A great analysis on the recent movements of the VIX volatility index comes from Barrons today. In a blog, titled “The Stock Market’s Seinfeld Show,” Steven M. Sears, looks at the current uselessness of the VIX (NYSEARCA:VXX) as a market metric, and compares the index to Seinfeld.
The VIX is a measure of volatility championed by the Chicago Board Options Exchange. The index is currently trading at an all time low, this has spooked some investors who see a lull in the metric as a sign that traders are falling in line with a narrative, a dangerous situation for investors. On the other hand, if the VIX (NYSEARCA:VXX) is high, it means that investors are confused and on edge.
The Electron Global Fund was up 2% for September, bringing its third-quarter return to -1.7% and its year-to-date return to 8.5%. Meanwhile, the MSCI World Utilities Index was down 7.2% for September, 1.7% for the third quarter and 3.3% year to date. The S&P 500 was down 4.8% for September, up 0.2% for the third Read More
Not so, according to Sears. The lull in the index means absolutely nothing, and those paying attention to it should stop. His thesis suggests that the current levels in the VIX are to be expected in a market that is slowly working its way higher and higher, recovering from a crash. Nothing more meaningful needs top be associated with the number.
That may not be enough to reassure investors. The VIX (NYSEARCA:VXX) is trading at lows not seen before the financial crisis. At a weekly low of 13.22, the index traded as low as it had in June of 2007, before the first waves of the financial crisis began to shake the market.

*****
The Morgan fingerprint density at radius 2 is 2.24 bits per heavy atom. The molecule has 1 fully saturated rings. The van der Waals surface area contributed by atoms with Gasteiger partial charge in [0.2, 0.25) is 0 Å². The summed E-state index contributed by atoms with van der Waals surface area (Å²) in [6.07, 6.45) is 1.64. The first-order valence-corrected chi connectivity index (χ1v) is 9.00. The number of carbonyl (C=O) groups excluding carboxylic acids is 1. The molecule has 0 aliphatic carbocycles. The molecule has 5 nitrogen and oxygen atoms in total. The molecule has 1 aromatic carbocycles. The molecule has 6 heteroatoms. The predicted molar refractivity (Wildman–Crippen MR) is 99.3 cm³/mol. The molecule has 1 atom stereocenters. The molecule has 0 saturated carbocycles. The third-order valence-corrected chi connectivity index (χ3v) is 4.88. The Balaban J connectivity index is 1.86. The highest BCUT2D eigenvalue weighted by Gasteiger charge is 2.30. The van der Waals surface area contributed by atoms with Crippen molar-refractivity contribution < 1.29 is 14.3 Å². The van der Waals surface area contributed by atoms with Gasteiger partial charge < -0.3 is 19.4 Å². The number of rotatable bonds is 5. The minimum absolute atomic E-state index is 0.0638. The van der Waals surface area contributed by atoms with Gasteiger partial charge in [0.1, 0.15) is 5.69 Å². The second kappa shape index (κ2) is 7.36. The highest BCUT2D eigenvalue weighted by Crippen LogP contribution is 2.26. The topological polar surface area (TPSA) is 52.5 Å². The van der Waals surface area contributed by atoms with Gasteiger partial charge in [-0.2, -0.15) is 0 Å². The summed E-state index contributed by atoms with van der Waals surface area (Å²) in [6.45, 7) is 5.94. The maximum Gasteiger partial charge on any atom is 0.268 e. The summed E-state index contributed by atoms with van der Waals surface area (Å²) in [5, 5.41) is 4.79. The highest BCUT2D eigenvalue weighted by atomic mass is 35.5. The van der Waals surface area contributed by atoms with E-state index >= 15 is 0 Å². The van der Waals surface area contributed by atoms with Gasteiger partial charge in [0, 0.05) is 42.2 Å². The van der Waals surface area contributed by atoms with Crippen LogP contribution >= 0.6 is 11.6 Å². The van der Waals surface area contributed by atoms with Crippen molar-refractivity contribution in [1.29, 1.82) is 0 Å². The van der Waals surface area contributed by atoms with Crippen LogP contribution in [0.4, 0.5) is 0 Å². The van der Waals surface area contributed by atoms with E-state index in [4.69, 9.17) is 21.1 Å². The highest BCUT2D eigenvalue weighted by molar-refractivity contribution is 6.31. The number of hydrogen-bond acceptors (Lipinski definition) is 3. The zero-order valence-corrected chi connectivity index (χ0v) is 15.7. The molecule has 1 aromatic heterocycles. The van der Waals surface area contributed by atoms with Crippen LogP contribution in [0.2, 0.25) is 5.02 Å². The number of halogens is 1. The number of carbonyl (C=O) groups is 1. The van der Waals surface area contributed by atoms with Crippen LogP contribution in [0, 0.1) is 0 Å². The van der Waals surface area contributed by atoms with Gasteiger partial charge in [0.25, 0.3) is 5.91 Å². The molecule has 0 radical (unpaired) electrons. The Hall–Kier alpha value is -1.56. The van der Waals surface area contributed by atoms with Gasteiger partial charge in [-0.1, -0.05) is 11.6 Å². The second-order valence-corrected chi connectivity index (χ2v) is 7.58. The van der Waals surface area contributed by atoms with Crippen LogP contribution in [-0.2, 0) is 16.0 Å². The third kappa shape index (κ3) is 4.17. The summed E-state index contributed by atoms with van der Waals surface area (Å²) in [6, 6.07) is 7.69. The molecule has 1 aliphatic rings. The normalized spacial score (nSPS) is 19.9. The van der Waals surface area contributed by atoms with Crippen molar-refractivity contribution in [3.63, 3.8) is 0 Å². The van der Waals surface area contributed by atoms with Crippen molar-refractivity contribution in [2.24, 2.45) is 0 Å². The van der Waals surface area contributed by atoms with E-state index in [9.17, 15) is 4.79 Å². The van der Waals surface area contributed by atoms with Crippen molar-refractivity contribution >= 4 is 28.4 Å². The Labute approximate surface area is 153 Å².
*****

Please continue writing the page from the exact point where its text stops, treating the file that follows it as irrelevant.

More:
But, according to the Barron’s article, the VIX is not something to be worried about. It is in fact as complacent and ineffectual as the character from Seinfeld. The market is stuck in “purgatory”, according to Sears, and because it is a stock market measure, so is the VIX.
The narrative is very reassuring, but it can’t sway investors’ perceptions of the market. Even if the current lull in the VIX can not be read by traditional means, that does not mean the stock market is destined to continue creeping higher throughout 2013.
Wells Fargo & Company (NYSE:WFC) released a positive earnings report last week, and many more financials will be releasing their earnings throughout the coming week. A positive earnings season could shake the market out of its complacency, but negative surprises could send the market in the other direction.
The VIX (NYSEARC:VXX) may not matter very much, and it is certainly not the most reliable index for predicting the future of the stock market. That won’t stop investors worrying about it however. The VIX measures volatility in the options market, any other meaning is imbued in it by the reader.
So, while the VIX may not mean anything right now, it can still be a good indicator, and it is certainly one that many investors swear by. The current low in the VIX means that traders are all heading in the same general direction. That may not be good for the market, but it’s not necessarily a bad thing either.
It is difficult to make a positive statement about the VIX (NYSEARCA:VXX). The index indicates volatility, and right now volatility is low. Without putting a lot of implied meaning into the number, there is very little than can be extrapolated form its current state.